The reduced dynamics can be described exactly by a generalized quantum Langevin equation. In particular, the dissipation and memory effects are accounted for by the damping kernel . The spectral density of the environmental couplings is defined as
The spectral density and the damping kernel are related as
For finite networks, the interaction time between the probe and the network controls the crossover between smooth and discrete spectral densities. For tmax in eq. (2) smaller than a characteristic recurrence time τf, proportional to the size of the network, the spectral density will be a smooth function of frequency. In this regime, finite size effects are avoided and reduced dynamics correspond to a probe interacting with a continuum of frequencies, similar to that calculated from eq. (1) in the limit N → ∞. In tmax > τf regime, finite size effects start to play a prominent role.
In what follows, eq. (2) will be used to calculate J(ω) throughout. We will work in the continuum regime when probing and engineering the spectral density, but it will be seen that when probing the topology, one must work in the discrete regime instead.
Engineering of the spectral density
We consider several different network configurations and calculate the respective spectral densities. By going beyond simple chain networks a very rich variety of different spectral densities arises. Schematics of network configurations considered in this work are presented in Fig. 1, and the corresponding spectral densities are presented in Fig. 2.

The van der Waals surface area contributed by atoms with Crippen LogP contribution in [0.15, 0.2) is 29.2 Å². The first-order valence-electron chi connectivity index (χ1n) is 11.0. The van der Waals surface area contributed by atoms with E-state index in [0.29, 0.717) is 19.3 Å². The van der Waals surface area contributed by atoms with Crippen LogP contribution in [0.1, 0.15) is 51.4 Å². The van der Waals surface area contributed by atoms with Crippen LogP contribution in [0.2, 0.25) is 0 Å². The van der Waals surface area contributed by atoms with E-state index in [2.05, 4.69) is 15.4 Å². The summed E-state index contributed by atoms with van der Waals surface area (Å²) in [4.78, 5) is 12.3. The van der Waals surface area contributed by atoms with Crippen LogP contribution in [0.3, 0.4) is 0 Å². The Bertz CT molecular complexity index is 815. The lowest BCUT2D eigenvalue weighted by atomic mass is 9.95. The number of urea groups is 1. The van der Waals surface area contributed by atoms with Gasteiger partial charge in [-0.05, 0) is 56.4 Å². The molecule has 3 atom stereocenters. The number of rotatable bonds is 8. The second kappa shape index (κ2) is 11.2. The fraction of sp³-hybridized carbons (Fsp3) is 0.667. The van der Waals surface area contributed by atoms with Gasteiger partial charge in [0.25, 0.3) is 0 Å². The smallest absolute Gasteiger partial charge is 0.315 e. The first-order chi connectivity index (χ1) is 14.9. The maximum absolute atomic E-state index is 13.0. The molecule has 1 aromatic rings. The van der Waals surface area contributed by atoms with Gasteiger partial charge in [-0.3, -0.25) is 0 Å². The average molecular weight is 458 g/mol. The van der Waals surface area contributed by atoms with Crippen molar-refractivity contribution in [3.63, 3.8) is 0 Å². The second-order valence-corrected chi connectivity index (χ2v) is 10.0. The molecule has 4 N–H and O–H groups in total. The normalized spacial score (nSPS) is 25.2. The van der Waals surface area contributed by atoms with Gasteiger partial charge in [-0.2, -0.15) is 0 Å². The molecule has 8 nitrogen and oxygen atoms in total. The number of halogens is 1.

A simple homogeneous chain with springlike couplings has a single band. The lowest frequency where J(ω) is non-vanishing coincides with ω0 and the highest frequency increases as the stiffness of the chain is increased, while the magnitude is directly proportional to k2. Band gaps can be created by periodically tuning some of the couplings in the chain to be weaker, which splits the single band to two or more bands13. We have checked that the number of bands coincides with the number of network oscillators in a strongly coupled group: an example is the trimer chain in Fig. 1A where several groups of three oscillators are weakly coupled as a chain, resulting in three bands as in Fig. 2A. A bigger difference between strong and weak network couplings leads to wider bandgaps.